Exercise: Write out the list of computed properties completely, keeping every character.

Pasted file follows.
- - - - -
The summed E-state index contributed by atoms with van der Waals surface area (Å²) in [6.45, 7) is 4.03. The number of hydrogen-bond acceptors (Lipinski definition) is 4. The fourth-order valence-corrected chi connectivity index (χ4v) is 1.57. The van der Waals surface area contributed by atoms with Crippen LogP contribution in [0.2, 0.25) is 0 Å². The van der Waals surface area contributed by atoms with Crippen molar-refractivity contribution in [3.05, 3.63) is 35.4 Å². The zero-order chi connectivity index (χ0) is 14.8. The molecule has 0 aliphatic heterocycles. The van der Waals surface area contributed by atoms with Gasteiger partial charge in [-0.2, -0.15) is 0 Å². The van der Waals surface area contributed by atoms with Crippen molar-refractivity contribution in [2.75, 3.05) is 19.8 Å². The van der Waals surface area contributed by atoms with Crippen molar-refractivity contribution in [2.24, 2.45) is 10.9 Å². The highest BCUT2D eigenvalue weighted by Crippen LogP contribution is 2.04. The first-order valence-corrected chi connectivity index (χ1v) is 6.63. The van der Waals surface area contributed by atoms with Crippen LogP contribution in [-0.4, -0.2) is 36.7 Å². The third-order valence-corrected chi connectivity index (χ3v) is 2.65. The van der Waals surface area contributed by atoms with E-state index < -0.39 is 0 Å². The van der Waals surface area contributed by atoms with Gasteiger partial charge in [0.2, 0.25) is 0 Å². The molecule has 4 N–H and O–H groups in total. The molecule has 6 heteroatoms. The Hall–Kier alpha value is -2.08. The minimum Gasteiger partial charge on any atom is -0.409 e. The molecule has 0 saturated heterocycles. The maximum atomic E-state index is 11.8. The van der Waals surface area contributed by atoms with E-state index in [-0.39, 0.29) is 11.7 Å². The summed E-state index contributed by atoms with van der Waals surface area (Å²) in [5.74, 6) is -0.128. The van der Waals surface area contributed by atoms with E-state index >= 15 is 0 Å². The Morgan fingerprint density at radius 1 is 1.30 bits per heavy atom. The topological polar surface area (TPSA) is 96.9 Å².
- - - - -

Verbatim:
The summed E-state index contributed by atoms with van der Waals surface area (Å²) in [6.45, 7) is 4.03. The number of hydrogen-bond acceptors (Lipinski definition) is 4. The fourth-order valence-corrected chi connectivity index (χ4v) is 1.57. The van der Waals surface area contributed by atoms with Crippen LogP contribution in [0.2, 0.25) is 0 Å². The van der Waals surface area contributed by atoms with Crippen molar-refractivity contribution in [3.05, 3.63) is 35.4 Å². The zero-order chi connectivity index (χ0) is 14.8. The molecule has 0 aliphatic heterocycles. The van der Waals surface area contributed by atoms with Gasteiger partial charge in [-0.2, -0.15) is 0 Å². The van der Waals surface area contributed by atoms with Crippen molar-refractivity contribution in [2.75, 3.05) is 19.8 Å². The van der Waals surface area contributed by atoms with Crippen molar-refractivity contribution in [2.24, 2.45) is 10.9 Å². The highest BCUT2D eigenvalue weighted by Crippen LogP contribution is 2.04. The first-order valence-corrected chi connectivity index (χ1v) is 6.63. The van der Waals surface area contributed by atoms with Crippen LogP contribution in [-0.4, -0.2) is 36.7 Å². The third-order valence-corrected chi connectivity index (χ3v) is 2.65. The van der Waals surface area contributed by atoms with E-state index < -0.39 is 0 Å². The van der Waals surface area contributed by atoms with Gasteiger partial charge in [0.2, 0.25) is 0 Å². The molecule has 4 N–H and O–H groups in total. The molecule has 6 heteroatoms. The Hall–Kier alpha value is -2.08. The minimum Gasteiger partial charge on any atom is -0.409 e. The molecule has 0 saturated heterocycles. The maximum atomic E-state index is 11.8. The van der Waals surface area contributed by atoms with E-state index in [-0.39, 0.29) is 11.7 Å². The summed E-state index contributed by atoms with van der Waals surface area (Å²) in [5.74, 6) is -0.128. The van der Waals surface area contributed by atoms with E-state index >= 15 is 0 Å². The Morgan fingerprint density at radius 1 is 1.30 bits per heavy atom. The topological polar surface area (TPSA) is 96.9 Å².